The Cooper Basin is a large sedimentary basin located in East-Central Australia, specifically the south west corner of Queensland and the north east corner of South Australia. In terms of size, the Basin covers an area of almost 50,000 square miles (130,000 square km) and is the largest onshore province in Australia, as show in figure 1a. The cooper basin contains source rock derived from the Middle Triassic period, and is mainly composed of coal and carbonaceous shale. The overall hydrocarbon potential is very prominent for both oil and gas as well.
History of the Cooper Basin
The Cooper Basin is one of the most important on-shore petroleum and natural gas deposits in Australia and has been for an extended period of time. The oil and gas target location is located 1,250 m below the surface and was originally discovered in the 1960s, along with several other larger deposits that are located off-shore. The first commercial discovery of gas occurred in 1963 with the Gidgealpa Oil and Gas Field , and a second major natural gas field was found soon after at nearby Moomba. In 1969 a natural gas pipeline was completed from Moomba to Adelaide, and in 1976 natural gas began to be supplied to the Sydney area by a second pipeline. Petroleum exploration in the 1980s resulted in new discoveries of both oil and gas, and as of today It includes Australia's largest onshore oil field, the Jackson Oil Field. This field was discovered in 1981. Pipelines transport gas to the major markets of Brisbane, Adelaide and Sydney. Overall about 1,800 petroleum wells have been drilled.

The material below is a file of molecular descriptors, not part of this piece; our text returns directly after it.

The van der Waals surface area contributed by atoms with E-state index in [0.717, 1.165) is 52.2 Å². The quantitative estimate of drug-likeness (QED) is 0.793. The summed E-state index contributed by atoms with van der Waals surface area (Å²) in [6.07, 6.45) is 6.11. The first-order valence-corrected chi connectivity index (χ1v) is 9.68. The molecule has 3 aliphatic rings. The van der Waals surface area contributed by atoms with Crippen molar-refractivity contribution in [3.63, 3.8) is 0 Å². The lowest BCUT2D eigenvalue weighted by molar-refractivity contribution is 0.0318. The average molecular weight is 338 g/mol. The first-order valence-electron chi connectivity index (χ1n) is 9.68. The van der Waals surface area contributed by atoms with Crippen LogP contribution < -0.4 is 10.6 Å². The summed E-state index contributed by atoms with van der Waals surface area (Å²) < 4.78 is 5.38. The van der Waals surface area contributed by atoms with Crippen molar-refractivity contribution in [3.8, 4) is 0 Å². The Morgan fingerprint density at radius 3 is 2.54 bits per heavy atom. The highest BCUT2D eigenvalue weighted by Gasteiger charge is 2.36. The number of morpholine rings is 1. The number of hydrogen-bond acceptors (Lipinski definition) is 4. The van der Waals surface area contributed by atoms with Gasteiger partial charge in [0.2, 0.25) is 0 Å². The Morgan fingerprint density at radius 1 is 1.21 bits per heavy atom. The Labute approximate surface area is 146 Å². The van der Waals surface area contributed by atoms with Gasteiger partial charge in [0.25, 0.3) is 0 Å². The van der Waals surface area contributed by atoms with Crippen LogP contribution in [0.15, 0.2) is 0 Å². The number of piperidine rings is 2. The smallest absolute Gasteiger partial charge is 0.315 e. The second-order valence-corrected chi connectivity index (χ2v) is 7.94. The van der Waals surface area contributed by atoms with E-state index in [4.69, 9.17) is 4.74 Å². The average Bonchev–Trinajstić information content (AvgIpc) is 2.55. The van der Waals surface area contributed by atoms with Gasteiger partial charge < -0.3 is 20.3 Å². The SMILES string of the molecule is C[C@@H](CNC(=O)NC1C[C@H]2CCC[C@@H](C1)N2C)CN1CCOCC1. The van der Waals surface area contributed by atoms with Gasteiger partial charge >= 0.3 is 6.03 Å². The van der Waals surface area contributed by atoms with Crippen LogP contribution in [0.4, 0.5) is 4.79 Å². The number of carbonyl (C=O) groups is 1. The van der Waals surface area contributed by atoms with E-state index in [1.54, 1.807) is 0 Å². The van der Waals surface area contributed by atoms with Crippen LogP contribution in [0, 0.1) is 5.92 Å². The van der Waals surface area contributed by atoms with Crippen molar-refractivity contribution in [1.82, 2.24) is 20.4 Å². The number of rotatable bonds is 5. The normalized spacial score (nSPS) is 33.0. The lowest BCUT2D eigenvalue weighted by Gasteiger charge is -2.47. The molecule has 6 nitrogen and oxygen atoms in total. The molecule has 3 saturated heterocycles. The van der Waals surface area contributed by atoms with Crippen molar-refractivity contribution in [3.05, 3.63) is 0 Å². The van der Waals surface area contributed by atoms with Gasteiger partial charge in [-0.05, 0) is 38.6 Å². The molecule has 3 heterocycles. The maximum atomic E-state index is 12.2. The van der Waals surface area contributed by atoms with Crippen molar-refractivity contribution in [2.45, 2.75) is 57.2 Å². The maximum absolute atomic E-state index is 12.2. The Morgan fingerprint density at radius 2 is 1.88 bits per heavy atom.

Geologic Risks & Uncertainties
The basin’s Permian-age shales have a non-marine (lacustrine) depositional characteristics and the shale gas appears to have elevated CO2 content, both factors adding risk to these shale gas and shale oil plays. There is also some uncertainty involving key components including source rock UEP (ultimate expulsion potential), timing of peak generation and expulsion, and expected migration losses. However, none of these significantly affect the Cooper Basin as a whole and occur sporadically throughout the large area of land.
The Toolachee and Patchawarra formations represent the principal source rocks in the Basin. These are comprised of coals and carbonaceous shales deposited in fluvial deltaic and peat swamp environments, great hydrocarbon indicators, and show good to very good oil and gas source potential. Additional source rocks include the gas prone lacustrine Roseneath and Murteree shales, as well as coals and carbonaceous shales of the Daralingie and Epsilon formations. As shown in the graphic on the right (2a), there are multiple formations that formed the cooper basin.
Exploration for hydrocarbons in the Cooper Basin has led to the discovery of oil and gas in both structural and structural/stratigraphic traps. However, the hydrocarbon potential of the Basin has largely been addressed by drilling the crest of the major anticlines. Discoveries containing a significant stratigraphic or fault component have usually been associated with major structural trends within the Basin.